9 Lies (and One Truth) People Tell You About Seeing the Northern Lights

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It's that time of year again – the time when people travel to the far northern reaches of the world in hopes of seeing the elusive aurora borealis; the Northern Lights.

I've been on a couple Northern Lights-seeking missions in the past decade. In Iceland. In Canada. In Arctic Norway. Not all my forays have been successful (I've yet to see them in Iceland despite two separate winter trips there), but I've learned a lot about this phenomenon along the way.

And that includes learning all the things that people tell you about seeing the Northern Lights that just aren't true.

There are plenty of myths surrounding seeing the Northern Lights, and I'm here to dispel a few of them for you.

Quick Northern Lights facts

In simplest terms, the aurora borealis is a phenomenon that happens in the night sky. The “Lights” are caused by charged particles given off by the sun during solar storms interacting with the gases in earth's atmosphere.

Here are some quick, fun facts about them:

  • Auroral ovals exist over both of Earth's poles, and are thought to mirror each other. Meaning when the Northern Lights are active, so are the Southern Lights.
  • The Northern Lights are called the aurora borealis, while the Southern Lights are called the aurora australis.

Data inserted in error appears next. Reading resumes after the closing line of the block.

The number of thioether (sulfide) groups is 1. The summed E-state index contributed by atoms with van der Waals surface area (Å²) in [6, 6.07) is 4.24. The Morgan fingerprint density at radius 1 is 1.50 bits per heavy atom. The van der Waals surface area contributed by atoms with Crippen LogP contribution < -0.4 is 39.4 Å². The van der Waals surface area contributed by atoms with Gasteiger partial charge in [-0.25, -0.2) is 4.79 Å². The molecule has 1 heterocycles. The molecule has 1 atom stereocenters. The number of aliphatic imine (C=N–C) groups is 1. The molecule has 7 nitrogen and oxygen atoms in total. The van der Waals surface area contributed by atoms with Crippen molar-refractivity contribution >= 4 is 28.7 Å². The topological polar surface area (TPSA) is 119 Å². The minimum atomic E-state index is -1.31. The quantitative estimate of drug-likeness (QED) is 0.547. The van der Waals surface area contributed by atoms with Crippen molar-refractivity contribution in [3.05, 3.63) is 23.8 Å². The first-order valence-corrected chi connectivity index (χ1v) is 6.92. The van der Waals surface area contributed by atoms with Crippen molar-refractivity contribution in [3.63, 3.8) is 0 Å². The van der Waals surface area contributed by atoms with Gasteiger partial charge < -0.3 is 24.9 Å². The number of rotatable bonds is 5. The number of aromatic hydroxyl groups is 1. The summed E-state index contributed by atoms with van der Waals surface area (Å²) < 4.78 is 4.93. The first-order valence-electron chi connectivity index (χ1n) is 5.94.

• Spots within the “normal” northern aurora oval include places like Iceland, northern Norway, northern Canada, and central Alaska.
  • After major solar storms, the Lights have been seen as far south as Miami, Florida and Athens, Greece.
  • After said solar storms, the charged particles that cause the aurora take 2-4 days to reach Earth.
  • The variations in color of the Lights are due to the types of gases the sun particles are colliding with, and at what altitude. The Lights can occur anywhere between 40 and 600 miles above the earth's surface. The more common green color is caused when particles encounter oxygen about 60 miles above the earth. Red is caused by oxygen, too, but at much higher altitudes. Nitrogen produces blue and purple tinges in the aurora.
  • The shapes the Northern Lights make in the sky are determined by fluctuations in the earth's magnetic field.
  • The Lights are usually most active after midnight.
  • Scientists didn't really start studying the Northern Lights (or understand what caused them) until the 1960s!